ensure that students get a world view education rather than just a western

education. Part of critical thinking is looking at something from different


angels, seeing it as a whole. I think that is a crucial part of education,

ensuring that students look at a moment in history, or a specific problem

from more than just a western lens. Within English, teaching students about

the use of different lenses on the same text is vitally important to my

teaching. Showing students that there is more than one way to look at or

interpret a situation depending on a variety of factors. Taking a text and

looking at it from a historic view, a female view, a media view, a political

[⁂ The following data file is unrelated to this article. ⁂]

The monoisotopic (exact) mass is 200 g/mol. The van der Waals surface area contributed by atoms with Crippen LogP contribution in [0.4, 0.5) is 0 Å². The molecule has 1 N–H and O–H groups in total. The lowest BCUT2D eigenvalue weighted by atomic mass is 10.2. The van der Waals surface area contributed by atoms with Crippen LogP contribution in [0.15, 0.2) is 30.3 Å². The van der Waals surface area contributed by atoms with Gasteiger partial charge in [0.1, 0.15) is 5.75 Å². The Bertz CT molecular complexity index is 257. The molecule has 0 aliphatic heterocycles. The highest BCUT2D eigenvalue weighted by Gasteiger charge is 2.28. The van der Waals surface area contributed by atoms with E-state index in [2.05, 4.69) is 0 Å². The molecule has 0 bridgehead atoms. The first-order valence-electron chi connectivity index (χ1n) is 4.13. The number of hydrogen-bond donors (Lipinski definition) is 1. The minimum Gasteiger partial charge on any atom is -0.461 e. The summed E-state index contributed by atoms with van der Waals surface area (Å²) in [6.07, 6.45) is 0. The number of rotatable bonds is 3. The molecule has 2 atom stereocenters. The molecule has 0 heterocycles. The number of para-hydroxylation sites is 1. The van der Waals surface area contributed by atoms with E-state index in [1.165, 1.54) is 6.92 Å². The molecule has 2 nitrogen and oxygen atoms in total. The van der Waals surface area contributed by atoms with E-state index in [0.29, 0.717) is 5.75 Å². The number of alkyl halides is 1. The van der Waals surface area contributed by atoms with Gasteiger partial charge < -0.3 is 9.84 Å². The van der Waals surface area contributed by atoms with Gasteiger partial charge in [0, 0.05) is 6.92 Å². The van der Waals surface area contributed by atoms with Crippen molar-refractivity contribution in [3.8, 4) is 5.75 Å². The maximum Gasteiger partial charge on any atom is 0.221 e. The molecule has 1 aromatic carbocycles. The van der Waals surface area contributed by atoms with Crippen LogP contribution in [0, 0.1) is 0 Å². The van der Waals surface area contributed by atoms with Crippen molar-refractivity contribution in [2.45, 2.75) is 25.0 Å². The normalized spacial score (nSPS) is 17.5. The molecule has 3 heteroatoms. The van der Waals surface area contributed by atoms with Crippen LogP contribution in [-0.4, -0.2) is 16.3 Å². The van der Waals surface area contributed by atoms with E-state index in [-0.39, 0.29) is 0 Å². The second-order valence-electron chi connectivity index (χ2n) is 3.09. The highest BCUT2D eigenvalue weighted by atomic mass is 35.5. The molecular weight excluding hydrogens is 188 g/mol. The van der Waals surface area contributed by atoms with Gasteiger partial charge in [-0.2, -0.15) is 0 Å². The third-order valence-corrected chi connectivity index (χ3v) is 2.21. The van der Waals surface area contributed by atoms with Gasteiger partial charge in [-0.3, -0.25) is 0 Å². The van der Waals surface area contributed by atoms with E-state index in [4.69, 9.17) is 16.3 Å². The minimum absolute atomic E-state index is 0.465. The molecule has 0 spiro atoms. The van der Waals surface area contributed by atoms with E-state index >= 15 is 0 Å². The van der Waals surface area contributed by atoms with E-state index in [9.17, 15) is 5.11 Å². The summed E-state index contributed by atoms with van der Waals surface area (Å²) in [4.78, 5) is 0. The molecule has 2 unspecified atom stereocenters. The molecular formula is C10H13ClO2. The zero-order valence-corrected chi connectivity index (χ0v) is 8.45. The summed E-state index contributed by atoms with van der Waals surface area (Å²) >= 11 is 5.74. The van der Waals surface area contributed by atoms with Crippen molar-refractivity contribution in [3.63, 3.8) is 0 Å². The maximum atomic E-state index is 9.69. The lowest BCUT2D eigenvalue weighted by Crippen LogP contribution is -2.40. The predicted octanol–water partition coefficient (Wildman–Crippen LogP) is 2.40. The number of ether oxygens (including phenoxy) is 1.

view can bring out different aspects of a text that would not have been

discovered with strictly looking through one lens. Ensuring that I am teaching

students how to broaden their view on texts and different events in the world

today can have a huge impact on their ability to critically think about the

world around them.

Student directed learning is something that I have embraced within my

short teaching career. Students excel in their own ways, they all have unique

strengths and weaknesses. Within my classroom, I will give students the

flexibility and opportunity to express their assignments with their own

creative flare. I noticed that students do not engage with assignments that

they dont want to do. By giving them the freedom to put a creative spin on

their assignments, it creates an opportunity for students to engage with what

they are learning, and therefore they will retain more from it. Giving students

flexibility during my placement meant that I got a variety of assignments, all